Date of Award


Degree Name

Sports Administration


College of Health Professions

Type of Degree


Document Type


First Advisor

Dr. Jennifer Y. Mak, Committee Chairperson

Second Advisor

Mr. Lei Ouyang

Third Advisor

Dr. Bennie Eng


In today’s intense marketing environment, the use of celebrity endorsers in advertising is a popular strategy to promote products over the competitors. Prior research has studied that the endorser-product congruence (Kamins & Gupta, 1994; Till & Busler, 2000), endorser-consumer congruence (Choi & Rifon, 2012; Hosany & Martin, 2012; Sirgy, 1982; 1985), and endorser credibility (Lee & Koo, 2015; McCracken, 1989; Ohanian, 1990; 1991) can influence consumers’ responses, such as attitude toward the ad, attitude toward the brand, and purchase intention. The high degree of congruence between celebrity image and product leads more positive consumers’ attitude toward ad, brand, and purchase intention than a low degree. Also, if the consumers perceive themselves (self-ideal image) to match as much or more to the celebrity endorser, the perception of credibility will lead to more positive attitude toward their evaluations of product than consumers who do not. Yet, little is known about when an individual consumes a brand, which one is the most effective factor to build a strong linkage between the brand and consumer. The purpose of this study is to understand the most effective factors that influence consumers’ evaluation of brands, and how consumers perceive athlete celebrity endorsements differently based on demographic variables. Results suggest that the degree of congruence between celebrity and product has the potential to be a more important factor than others in advertising strategy. Implications for marketers and recommendations for further studies are discussed.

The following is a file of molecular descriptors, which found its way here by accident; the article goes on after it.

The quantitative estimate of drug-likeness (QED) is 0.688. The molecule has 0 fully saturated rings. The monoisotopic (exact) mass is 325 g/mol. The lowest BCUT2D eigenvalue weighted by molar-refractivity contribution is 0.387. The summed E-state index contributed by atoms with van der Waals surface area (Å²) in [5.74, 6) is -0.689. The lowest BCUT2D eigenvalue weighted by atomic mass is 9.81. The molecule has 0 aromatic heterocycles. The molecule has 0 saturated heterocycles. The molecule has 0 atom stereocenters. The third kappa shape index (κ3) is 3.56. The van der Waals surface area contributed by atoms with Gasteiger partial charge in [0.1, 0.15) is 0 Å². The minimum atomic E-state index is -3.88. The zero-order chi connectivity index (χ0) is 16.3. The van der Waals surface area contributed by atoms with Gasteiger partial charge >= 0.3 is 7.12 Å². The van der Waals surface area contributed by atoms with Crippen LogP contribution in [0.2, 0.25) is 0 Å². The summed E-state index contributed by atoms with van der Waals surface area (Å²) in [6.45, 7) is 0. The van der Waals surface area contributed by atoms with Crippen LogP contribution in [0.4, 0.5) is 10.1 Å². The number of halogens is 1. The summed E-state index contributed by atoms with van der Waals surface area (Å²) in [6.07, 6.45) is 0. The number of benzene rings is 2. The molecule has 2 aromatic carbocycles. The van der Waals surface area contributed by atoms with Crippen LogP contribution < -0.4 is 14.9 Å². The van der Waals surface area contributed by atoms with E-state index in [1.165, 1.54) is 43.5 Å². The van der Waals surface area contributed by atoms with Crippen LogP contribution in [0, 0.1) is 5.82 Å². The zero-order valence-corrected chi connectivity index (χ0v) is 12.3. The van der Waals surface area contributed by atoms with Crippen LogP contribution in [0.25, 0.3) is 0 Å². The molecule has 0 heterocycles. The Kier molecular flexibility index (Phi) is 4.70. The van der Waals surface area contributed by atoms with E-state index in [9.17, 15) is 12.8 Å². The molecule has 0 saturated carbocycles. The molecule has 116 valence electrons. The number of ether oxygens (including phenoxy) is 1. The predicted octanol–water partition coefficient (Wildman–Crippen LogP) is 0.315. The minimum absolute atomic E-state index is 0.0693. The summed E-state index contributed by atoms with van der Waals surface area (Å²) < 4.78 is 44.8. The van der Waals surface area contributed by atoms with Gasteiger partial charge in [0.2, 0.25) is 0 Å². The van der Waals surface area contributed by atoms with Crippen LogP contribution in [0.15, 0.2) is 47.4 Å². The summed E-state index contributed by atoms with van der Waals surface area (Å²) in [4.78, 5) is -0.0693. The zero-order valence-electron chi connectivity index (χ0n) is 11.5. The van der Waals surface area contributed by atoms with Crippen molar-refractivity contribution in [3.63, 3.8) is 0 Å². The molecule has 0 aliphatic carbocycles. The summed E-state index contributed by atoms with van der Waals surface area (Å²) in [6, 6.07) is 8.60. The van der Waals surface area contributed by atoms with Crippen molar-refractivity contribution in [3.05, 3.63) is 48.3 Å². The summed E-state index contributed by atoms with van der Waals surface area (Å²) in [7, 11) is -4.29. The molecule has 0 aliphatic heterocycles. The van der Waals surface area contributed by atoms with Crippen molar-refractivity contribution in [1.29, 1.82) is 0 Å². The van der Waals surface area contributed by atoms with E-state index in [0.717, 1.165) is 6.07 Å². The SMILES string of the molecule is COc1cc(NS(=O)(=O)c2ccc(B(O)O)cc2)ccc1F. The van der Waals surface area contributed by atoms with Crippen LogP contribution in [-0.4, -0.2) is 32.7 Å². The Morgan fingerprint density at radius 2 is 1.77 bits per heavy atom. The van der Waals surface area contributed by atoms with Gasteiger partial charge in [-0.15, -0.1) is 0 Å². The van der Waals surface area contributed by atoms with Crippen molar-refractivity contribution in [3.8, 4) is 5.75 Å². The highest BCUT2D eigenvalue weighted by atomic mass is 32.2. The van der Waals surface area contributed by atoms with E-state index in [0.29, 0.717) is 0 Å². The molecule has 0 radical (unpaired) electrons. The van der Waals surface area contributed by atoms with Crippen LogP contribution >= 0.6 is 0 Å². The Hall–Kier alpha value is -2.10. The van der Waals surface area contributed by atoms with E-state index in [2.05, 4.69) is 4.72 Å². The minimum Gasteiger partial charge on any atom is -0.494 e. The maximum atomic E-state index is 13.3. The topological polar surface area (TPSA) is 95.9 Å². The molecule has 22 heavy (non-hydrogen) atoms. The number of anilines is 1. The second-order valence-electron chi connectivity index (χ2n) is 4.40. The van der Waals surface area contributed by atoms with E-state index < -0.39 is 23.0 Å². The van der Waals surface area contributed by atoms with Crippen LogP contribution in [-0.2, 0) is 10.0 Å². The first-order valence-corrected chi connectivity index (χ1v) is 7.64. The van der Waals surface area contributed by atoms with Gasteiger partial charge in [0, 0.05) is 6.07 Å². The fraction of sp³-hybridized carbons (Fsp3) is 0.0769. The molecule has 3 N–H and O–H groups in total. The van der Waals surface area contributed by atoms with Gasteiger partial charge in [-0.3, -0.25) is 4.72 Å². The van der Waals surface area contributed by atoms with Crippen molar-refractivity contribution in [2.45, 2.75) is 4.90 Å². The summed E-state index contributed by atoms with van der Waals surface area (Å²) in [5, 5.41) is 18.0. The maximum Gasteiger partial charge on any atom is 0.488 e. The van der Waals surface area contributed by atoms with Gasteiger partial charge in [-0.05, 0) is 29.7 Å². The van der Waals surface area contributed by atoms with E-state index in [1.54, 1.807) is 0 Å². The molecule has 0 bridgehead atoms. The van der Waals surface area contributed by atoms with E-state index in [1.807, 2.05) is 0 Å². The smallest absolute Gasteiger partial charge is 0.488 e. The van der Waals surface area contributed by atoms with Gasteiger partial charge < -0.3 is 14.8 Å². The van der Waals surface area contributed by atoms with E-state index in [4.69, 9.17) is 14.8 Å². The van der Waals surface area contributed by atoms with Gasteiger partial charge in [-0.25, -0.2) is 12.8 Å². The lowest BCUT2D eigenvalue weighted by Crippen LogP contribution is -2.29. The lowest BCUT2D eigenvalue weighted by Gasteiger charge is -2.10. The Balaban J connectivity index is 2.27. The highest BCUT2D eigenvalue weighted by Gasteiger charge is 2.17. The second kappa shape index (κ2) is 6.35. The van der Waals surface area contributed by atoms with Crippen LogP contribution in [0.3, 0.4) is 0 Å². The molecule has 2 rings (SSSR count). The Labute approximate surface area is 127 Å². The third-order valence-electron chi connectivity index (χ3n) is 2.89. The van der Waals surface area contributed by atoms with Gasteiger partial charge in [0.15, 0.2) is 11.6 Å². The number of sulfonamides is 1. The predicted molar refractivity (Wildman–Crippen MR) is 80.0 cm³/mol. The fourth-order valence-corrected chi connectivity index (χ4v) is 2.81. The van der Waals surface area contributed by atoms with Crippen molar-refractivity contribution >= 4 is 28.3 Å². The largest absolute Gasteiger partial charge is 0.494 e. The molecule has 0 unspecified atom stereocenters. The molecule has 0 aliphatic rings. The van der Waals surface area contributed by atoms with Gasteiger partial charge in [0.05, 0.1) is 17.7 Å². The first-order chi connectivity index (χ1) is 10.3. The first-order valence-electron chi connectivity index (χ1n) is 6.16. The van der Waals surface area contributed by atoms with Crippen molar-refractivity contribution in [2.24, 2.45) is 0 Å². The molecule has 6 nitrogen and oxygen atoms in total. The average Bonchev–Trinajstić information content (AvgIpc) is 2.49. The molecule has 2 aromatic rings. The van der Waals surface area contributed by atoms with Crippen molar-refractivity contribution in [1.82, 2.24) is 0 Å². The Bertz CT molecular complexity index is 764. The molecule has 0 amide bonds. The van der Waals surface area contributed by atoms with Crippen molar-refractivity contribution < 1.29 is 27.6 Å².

Communication in marketing.

Consumers -- Attitudes.